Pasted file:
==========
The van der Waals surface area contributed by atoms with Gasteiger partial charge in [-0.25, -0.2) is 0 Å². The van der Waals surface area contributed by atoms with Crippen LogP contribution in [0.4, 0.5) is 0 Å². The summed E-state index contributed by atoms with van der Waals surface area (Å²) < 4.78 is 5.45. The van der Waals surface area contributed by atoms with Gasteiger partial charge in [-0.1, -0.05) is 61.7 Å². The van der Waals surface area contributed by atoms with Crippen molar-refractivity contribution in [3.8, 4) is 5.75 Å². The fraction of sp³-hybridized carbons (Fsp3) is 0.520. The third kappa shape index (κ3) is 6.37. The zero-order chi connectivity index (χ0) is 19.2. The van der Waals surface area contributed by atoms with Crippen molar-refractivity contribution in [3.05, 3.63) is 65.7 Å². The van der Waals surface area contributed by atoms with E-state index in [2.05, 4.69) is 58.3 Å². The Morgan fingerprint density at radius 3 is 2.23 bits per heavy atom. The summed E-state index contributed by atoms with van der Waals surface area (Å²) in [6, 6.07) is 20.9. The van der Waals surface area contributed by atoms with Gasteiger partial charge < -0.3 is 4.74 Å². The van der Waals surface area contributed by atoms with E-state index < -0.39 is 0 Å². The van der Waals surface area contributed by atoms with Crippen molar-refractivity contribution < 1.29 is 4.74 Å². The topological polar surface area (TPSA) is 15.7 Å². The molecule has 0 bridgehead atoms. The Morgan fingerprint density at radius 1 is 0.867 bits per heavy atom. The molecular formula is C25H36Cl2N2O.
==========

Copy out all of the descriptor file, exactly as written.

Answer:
The van der Waals surface area contributed by atoms with Gasteiger partial charge in [-0.25, -0.2) is 0 Å². The van der Waals surface area contributed by atoms with Crippen LogP contribution in [0.4, 0.5) is 0 Å². The summed E-state index contributed by atoms with van der Waals surface area (Å²) < 4.78 is 5.45. The van der Waals surface area contributed by atoms with Gasteiger partial charge in [-0.1, -0.05) is 61.7 Å². The van der Waals surface area contributed by atoms with Crippen molar-refractivity contribution in [3.8, 4) is 5.75 Å². The fraction of sp³-hybridized carbons (Fsp3) is 0.520. The third kappa shape index (κ3) is 6.37. The zero-order chi connectivity index (χ0) is 19.2. The van der Waals surface area contributed by atoms with Crippen molar-refractivity contribution in [3.05, 3.63) is 65.7 Å². The van der Waals surface area contributed by atoms with E-state index in [2.05, 4.69) is 58.3 Å². The Morgan fingerprint density at radius 3 is 2.23 bits per heavy atom. The summed E-state index contributed by atoms with van der Waals surface area (Å²) in [6, 6.07) is 20.9. The van der Waals surface area contributed by atoms with Gasteiger partial charge < -0.3 is 4.74 Å². The van der Waals surface area contributed by atoms with E-state index < -0.39 is 0 Å². The van der Waals surface area contributed by atoms with Crippen molar-refractivity contribution < 1.29 is 4.74 Å². The topological polar surface area (TPSA) is 15.7 Å². The molecule has 0 bridgehead atoms. The Morgan fingerprint density at radius 1 is 0.867 bits per heavy atom. The molecular formula is C25H36Cl2N2O.